DENVER — Like many students at Metropolitan State University of Denver, Haylie Kouri frequently wears earbuds. She had no idea it could be a problem until she realized she was having a hard time hearing.
“I was pretty much at 50 percent hearing and I couldn’t hear myself talk,” Kouri said.
She was scared and wondered if she was going deaf. So, she went to urgent care and was told she just had an excessive amount of wax buildup in her ears.
“Immediately after he cleaned it out, I heard like a pop, and I could hear everything again,” Kouri said.
She believes the problem was her use of Q-tips and her earbuds, which were pushing earwax down the ear canal and not letting it escape.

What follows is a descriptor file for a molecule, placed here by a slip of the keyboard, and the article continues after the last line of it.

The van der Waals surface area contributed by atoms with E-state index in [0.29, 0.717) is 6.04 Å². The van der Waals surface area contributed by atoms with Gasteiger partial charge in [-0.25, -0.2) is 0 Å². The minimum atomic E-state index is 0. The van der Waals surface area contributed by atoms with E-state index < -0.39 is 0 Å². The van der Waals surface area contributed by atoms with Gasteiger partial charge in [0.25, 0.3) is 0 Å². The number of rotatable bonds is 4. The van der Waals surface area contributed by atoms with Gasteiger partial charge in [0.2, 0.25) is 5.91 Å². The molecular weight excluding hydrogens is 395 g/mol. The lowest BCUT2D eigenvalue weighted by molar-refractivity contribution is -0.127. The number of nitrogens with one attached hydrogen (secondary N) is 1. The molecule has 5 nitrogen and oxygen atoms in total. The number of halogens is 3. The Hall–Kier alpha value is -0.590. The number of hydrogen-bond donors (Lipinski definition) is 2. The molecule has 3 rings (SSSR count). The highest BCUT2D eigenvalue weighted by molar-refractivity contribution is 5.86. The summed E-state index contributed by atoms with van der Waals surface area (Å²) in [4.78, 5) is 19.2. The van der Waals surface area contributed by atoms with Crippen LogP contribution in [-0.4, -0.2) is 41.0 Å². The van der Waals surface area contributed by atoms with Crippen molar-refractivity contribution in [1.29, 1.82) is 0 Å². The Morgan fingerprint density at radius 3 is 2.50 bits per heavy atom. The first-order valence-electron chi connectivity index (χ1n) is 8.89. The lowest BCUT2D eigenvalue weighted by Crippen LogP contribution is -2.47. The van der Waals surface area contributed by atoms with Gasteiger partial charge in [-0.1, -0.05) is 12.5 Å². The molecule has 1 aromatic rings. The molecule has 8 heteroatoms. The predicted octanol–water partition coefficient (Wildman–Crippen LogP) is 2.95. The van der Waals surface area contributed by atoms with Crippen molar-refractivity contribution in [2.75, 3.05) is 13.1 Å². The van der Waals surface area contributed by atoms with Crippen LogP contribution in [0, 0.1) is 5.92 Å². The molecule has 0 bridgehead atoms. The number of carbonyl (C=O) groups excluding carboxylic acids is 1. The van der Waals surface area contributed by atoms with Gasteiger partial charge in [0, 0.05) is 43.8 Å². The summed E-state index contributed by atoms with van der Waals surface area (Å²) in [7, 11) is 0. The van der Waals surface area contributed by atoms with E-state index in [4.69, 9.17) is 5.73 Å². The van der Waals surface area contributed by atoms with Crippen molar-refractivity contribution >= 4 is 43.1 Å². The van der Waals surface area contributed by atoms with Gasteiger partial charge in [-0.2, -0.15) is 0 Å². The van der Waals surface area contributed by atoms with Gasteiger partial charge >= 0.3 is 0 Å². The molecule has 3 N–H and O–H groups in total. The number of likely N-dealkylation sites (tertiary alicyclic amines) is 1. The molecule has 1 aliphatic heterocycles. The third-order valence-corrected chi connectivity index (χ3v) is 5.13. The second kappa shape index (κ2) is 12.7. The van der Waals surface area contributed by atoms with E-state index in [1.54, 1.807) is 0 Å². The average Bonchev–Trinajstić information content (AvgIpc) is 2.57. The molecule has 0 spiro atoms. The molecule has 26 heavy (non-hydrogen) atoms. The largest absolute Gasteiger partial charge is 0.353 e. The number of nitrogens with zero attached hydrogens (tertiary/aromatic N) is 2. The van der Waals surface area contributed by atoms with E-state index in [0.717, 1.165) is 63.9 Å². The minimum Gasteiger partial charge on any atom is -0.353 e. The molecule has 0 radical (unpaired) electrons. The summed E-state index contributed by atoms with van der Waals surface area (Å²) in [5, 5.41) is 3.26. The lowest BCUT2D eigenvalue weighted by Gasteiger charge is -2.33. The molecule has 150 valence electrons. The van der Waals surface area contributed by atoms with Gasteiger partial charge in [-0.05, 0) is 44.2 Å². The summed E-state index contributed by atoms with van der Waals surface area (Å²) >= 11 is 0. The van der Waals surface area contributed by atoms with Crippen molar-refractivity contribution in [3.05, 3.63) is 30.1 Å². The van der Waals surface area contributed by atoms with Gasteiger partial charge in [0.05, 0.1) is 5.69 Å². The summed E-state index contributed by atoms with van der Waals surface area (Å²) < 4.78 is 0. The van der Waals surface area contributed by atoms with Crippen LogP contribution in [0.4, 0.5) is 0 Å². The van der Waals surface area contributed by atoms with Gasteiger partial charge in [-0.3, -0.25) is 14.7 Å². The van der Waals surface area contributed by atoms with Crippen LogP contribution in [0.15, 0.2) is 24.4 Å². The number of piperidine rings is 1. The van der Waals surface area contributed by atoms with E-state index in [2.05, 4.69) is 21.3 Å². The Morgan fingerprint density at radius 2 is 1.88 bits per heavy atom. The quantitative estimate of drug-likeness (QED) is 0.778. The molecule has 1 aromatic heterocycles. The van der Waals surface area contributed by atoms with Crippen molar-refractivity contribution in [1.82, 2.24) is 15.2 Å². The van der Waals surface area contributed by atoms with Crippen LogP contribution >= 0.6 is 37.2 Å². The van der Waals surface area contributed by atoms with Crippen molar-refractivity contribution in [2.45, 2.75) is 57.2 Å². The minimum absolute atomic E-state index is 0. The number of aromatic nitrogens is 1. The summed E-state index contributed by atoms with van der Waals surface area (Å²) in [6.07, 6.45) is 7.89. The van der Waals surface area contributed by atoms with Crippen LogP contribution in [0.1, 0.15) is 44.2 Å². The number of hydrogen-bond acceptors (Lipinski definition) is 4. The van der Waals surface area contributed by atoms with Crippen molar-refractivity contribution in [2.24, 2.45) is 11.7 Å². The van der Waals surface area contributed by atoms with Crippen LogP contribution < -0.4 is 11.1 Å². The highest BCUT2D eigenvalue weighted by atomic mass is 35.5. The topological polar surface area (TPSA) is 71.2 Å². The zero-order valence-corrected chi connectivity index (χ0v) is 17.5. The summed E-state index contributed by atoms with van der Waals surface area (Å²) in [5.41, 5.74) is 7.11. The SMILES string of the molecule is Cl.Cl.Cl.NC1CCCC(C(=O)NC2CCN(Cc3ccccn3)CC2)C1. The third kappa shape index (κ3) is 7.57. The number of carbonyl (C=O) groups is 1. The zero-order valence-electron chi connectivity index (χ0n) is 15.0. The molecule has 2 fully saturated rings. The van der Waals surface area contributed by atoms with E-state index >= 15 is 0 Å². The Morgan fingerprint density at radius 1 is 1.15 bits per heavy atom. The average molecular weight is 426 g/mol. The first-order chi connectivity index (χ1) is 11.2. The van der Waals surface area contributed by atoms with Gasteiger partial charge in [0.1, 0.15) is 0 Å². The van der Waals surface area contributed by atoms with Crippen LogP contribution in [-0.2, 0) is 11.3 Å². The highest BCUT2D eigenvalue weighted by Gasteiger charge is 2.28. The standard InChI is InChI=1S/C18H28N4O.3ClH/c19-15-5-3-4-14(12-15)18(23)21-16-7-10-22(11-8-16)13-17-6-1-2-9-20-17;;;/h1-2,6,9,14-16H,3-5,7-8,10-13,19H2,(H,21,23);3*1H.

“We see that all the time,” said Cathy Rawls, an audiologist at Rocky Mountain Ear Center. “When you put something in there, like an earbud, and you wear it for a long period of time, you are not letting the earwax or other things in your ear fall out like they normally could. You are causing a buildup,” Rawls said.
That buildup, she said, can even lead to a painful infection.
But the biggest risk Rawls sees with earbuds is the potential for noise-induced hearing loss. She says keep the volume at less than 50 percent.
Rawls suggests giving your ears a break. Don’t use Q-tips and don’t sleep with your earbuds in your ears.
“A few hours every day is OK, but you just want to be careful,” she said.